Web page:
I am an agricultural economist by profession. My first degree was in Agribusiness Management, obtained – with distinction – from Bunda College of Agriculture. I thus have an understanding of how economics relates to agricultural processes.

Upon graduation from the University of Malawi in May 2006, I spent a whole year looking for a job. Yes, one full year! During that time, I survived on part-time jobs, the majority of which involved collecting data for various individuals and institutions. I also had the chance to get involved in consultancy work, together with my old friend Felix Jumbe, owner of Peacock Enterprises. We did consultancy work for various organizations, key among them being the Clinton Hunter Development Initiative where we helped them organize smallholder farmers from Neno District into a business association. I spent the final two months of this one year ‘unemployment/transition period’ volunteering for a start-up NGO – the Trustees of Agricultural Promotion Program (TAPP) in Lilongwe where I worked as a Programs Coordinator. That gave me the opportunity to develop further my skills in proposal development and negotiation.

In May 2007, exactly one year after I left college, I got my first job as an Association Coordinator for the Central Region Milk Producers’ Association (CREMPA). This was part of a grant from Land O’ Lakes Malawi to the Association. As a Coordinator, I was overall responsible for directing all the activities of the association – including fundraising for and managing projects under the association. I  liked the job very much as it was very relevant to my training so that I was able to apply directly the tools that I had acquired in college.

I left CREMPA in July 2007 to pick up a new job as a Research Supervisor for the International Institute of Tropical Agriculture (IITA) in Malawi. I was involved in researching the impacts IITA’s research activities in Malawi. One of the studies that I supervised was on the analysis of technological impacts and priorities for research targeting in Malawi. This work accorded me the opportunity to work with a multidisciplinary team of scientists from different research centers in Malawi (e.g. the National Agricultural Research System, other CGIAR centers, and various Non Governmental Organizations). Among other outputs of this work was a technical report which was submitted to USAID, one of IITA’s key funding agencies. Prior to joining IITA Malawi, I had the privilege of participating in two separate data collection cycles for CIFOR’s Poverty Environment Network (PEN) global data set (which includes 7,000+ households in 25+ countries) as a Research Supervisor. The project is coordinated in Malawi by the Center for Agricultural Research and Development based at the University of Malawi’s Bunda College. The main objective of the PEN project is to identify the linkages between common-pool resources (such as forests, pastures and water resources) and the well-being of rural communities. I had the privilege of supervising a team of 6 enumerators during each of the two cycles.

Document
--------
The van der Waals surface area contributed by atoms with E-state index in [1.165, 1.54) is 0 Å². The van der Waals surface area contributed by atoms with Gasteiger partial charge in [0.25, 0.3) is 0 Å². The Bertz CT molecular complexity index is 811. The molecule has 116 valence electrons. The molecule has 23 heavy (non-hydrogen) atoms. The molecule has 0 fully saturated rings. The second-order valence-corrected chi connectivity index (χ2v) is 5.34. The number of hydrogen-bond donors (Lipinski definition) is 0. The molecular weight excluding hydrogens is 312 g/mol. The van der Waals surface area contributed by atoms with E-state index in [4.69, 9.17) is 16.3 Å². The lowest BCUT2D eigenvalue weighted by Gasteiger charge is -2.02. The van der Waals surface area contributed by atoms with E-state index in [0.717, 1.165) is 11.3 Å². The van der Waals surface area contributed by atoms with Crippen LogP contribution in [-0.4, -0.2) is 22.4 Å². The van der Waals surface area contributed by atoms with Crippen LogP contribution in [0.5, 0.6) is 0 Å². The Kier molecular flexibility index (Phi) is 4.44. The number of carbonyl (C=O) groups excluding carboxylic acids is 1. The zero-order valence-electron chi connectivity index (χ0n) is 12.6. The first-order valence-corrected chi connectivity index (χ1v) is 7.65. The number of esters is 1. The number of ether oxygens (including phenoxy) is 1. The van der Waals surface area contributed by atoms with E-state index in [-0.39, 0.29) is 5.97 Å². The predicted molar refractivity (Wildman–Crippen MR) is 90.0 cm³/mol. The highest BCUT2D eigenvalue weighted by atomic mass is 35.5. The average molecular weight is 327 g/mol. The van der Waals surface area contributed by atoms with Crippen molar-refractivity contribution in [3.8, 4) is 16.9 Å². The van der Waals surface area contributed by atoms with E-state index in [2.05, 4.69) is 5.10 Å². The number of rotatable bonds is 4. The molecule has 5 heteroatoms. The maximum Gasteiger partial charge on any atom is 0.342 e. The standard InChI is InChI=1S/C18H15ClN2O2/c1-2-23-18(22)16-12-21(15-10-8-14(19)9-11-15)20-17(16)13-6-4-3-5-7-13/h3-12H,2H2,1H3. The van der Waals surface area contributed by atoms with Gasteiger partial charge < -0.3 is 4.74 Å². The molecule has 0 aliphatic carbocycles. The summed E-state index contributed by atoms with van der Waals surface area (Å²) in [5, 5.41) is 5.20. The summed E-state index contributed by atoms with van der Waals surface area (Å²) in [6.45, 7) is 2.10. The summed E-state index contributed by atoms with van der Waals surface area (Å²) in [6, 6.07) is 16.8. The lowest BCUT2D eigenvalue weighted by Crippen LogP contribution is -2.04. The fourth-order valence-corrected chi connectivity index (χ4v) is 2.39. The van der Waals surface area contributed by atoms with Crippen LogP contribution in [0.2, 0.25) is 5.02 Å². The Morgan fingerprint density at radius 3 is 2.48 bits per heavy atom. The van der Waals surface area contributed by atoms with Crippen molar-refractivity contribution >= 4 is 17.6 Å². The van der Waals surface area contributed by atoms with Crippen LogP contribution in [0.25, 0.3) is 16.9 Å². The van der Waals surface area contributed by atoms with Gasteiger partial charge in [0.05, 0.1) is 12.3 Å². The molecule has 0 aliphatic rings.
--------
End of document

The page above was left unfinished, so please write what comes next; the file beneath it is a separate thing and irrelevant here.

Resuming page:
As I indicated at the outset, I graduated from the MS program in the Department of Agricultural Economics at Purdue University in 2010. During my B.S. training and as a graduate student in the Department of Agricultural Economics at Purdue University, I acquired core knowledge and skills that are central to the analysis of economic and environmental data. Apart from coursework and work on my MS thesis, I was also involved in research on the role of environmental income in risk management, asset accumulation and poverty reduction in Malawi as part of my graduate research assistantship (supported by the AMA BASIS CRSP Project). My involvement in the AMA BASIS CRSP Project was a direct continuation of the previous work that I did with CARD as CIFOR is one of the project partners.

I now work as a Private Sector Advisor for USAID in Malawi. Overall, I am responsible for designing and managing USAID/Malawi’s programs and/or projects that are aimed at developing a functional private sector.

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